Graters - often men in power - hate Greta because she has a power over people that they desire themselves. They hate her because she's not afraid to stand up against what she believes in. They hate her because all their lives they have believed in something else, and the power of the Greta bomb is calling on people to believe in something different than rampant capitalism and neo-liberalism that serves only the few. They hate her because she represents the future - because she is smart, savvy and young and will not be a good girl and go to school and swallow the uber narrative that keeps us in our little boxes. They hate her because she won't shut up. They hate her because she is rallying the troops. And all this hate becomes attack - she's disturbed, controlled by her parents, mentally disabled (she's Autistic), and just a little girl who should go to school. And they hate her because she reminds them, over and over, that they are accountable.
I don't want to get into a debate about climate change or whether she's a puppet of anyone else's agenda. Remember, that's okay for you if you like the agenda - you'd like the puppet too. I believe any denial of conspiracy about her has to be taken for what it is, otherwise, there seriously is some left wing genius in charge who's seriously thinking they're super clever now for creating such an uber
Gruppet Greta puppet when no one was looking. We have to remember we live in a world where EVERYTHING is manipulated for someone's agenda - everything. Even yours - and particularly if you're on any kind of social media pushing your view. Just as you shouldn't be attacked for yours, but understood and listened to, so should Greta, or anyone you dislike.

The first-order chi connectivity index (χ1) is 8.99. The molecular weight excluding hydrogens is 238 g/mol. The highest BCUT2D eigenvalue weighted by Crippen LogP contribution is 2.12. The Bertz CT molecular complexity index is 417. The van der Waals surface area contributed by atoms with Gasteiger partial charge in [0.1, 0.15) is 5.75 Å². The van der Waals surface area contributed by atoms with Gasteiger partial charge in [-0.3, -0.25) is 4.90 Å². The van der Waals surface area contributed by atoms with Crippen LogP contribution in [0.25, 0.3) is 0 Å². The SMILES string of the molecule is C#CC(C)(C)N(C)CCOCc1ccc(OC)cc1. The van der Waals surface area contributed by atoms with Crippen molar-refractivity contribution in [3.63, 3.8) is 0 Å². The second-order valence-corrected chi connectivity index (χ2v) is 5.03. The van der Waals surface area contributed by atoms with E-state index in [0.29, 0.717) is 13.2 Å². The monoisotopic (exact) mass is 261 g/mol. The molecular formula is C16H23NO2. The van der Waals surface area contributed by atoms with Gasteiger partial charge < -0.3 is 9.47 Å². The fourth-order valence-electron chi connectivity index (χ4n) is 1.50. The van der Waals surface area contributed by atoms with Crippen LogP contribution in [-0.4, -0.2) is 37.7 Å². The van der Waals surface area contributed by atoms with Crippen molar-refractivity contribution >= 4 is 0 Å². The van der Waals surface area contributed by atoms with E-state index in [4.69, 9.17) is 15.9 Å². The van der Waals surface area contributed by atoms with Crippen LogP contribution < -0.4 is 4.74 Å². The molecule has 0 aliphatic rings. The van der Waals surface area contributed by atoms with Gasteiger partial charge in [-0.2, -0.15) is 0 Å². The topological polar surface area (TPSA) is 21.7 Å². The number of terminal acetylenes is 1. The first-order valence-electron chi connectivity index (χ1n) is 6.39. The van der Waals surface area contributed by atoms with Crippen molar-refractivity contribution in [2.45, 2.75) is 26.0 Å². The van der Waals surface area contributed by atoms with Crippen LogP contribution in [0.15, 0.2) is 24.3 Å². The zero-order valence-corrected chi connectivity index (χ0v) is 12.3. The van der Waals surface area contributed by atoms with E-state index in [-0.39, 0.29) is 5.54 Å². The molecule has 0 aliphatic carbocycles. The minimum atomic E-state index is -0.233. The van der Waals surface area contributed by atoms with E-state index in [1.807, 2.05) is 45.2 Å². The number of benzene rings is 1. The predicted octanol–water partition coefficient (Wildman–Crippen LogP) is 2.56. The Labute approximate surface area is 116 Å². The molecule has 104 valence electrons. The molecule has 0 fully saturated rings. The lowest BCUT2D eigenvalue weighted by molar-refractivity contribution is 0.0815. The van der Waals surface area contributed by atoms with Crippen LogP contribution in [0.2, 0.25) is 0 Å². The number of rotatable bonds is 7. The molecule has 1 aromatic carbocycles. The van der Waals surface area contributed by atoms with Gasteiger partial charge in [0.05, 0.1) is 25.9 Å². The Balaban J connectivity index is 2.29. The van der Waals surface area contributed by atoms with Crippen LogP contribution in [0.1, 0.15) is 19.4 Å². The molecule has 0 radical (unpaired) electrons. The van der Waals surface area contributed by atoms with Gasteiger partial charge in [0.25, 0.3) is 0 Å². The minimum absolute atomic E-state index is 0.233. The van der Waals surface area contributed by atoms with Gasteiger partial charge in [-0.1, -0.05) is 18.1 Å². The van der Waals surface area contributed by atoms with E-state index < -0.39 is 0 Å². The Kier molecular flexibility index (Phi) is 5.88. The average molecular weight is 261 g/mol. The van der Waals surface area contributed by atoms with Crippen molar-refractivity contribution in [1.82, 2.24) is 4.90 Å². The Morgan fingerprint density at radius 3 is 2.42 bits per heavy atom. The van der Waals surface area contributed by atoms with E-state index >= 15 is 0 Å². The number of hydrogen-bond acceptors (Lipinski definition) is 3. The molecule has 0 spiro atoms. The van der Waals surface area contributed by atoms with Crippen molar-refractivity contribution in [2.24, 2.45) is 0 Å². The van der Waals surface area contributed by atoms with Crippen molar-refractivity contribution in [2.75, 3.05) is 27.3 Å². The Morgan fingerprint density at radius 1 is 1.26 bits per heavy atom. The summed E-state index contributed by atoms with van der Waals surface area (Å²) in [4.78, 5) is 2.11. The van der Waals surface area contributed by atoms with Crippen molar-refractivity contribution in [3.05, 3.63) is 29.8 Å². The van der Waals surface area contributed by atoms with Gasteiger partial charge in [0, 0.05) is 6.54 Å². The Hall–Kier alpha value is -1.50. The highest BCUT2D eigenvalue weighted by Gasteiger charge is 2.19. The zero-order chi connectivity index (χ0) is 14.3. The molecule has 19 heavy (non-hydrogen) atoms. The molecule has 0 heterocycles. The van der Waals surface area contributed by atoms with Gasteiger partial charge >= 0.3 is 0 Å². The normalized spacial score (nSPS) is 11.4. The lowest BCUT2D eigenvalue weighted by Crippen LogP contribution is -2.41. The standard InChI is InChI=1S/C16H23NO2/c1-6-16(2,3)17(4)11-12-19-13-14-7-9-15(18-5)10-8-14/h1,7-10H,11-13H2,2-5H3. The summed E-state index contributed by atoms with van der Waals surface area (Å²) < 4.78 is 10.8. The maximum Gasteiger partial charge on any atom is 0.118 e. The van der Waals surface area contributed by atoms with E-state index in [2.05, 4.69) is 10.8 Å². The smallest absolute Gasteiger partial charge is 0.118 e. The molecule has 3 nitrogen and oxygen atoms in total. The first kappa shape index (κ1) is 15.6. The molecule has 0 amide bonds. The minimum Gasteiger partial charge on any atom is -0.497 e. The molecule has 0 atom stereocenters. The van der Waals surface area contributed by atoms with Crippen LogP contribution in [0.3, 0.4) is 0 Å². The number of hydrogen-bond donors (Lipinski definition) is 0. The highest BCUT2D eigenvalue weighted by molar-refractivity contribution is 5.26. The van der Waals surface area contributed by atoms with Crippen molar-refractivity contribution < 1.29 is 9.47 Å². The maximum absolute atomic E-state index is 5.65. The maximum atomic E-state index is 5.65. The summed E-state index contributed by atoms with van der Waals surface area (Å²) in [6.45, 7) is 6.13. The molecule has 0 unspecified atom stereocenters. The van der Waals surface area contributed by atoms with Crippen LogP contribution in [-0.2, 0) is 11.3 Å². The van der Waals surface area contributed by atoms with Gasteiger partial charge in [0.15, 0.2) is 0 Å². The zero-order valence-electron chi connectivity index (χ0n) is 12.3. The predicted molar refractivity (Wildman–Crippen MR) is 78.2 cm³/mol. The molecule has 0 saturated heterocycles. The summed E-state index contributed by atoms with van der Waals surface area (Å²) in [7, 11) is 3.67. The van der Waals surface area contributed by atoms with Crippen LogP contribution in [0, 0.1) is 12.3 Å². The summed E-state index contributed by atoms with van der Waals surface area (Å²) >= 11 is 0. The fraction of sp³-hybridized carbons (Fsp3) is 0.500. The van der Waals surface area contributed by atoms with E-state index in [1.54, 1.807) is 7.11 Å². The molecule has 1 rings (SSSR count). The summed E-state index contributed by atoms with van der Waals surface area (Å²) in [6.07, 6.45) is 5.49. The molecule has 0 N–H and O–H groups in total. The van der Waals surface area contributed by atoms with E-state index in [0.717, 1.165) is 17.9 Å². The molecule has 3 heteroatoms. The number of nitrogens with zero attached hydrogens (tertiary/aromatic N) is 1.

As for the dismissal that she's been 'brainwashed' by her parents, I'm not sure that's even an argument. How do you raise your kids? With the same values you have - what you want to see in the world. Some parents might even teach their kids to be open minded and celebrate their individual viewpoints even if they don't align with theirs, but really, we're a product of our nurture as well as our nature. You'd be proud if your kids championed values you'd instilled in them, right?
We must also remember it's quite difficult to 'brainwash' an autistic child. Their brains don't quite work the same way as ours. Not necessarily not as 'well', but certainly in a different way. They're often obsessive and focussed on one subject - for Greta, climate science. It makes it hard for her to be sidetracked. Less able to be manipulated. That's refreshing. Fame's not her objective, nor worry whether she'll be liked or not. Keep it on the science, folks, and do something about it, is her constant refrain. Autism is often a controversial diagnosis - people either feel uncomfortable with autistic people who they see as socially rude, blunt, forthright, idealistic and overly passionate or socially strange (cue the criticisms of Greta's death stare) or are seen as genius - many artists and creative types are autistic. How difficult it must be to operate under such a critical eye. It's our role to understand and find room for autistic people in our society, rather than find fault with character traits that actually do have a place in our society. Tim Burton, Albert Einstein, Bill Gates, Nikolas Tesla, Emily Dickinson and many, many others have been thought to have autistic tendencies. And if you're saying, well, what's she actually done? Give her a chance. She's only 16.
So yes, one of the strongest criticisms about Thunberg is that she does nothing but talk. Action, they say, is what is really needed - and why should she be nominated for awards when people are getting their hands dirty doing real, concrete things to create solutions? Of course it seems unfair. What is Greta doing, people cry, with a great deal of indignation, forgetting that the media jumped on a particular narrative that people would love - she's young, different, charismatic, polarising. Boring people don't sell news.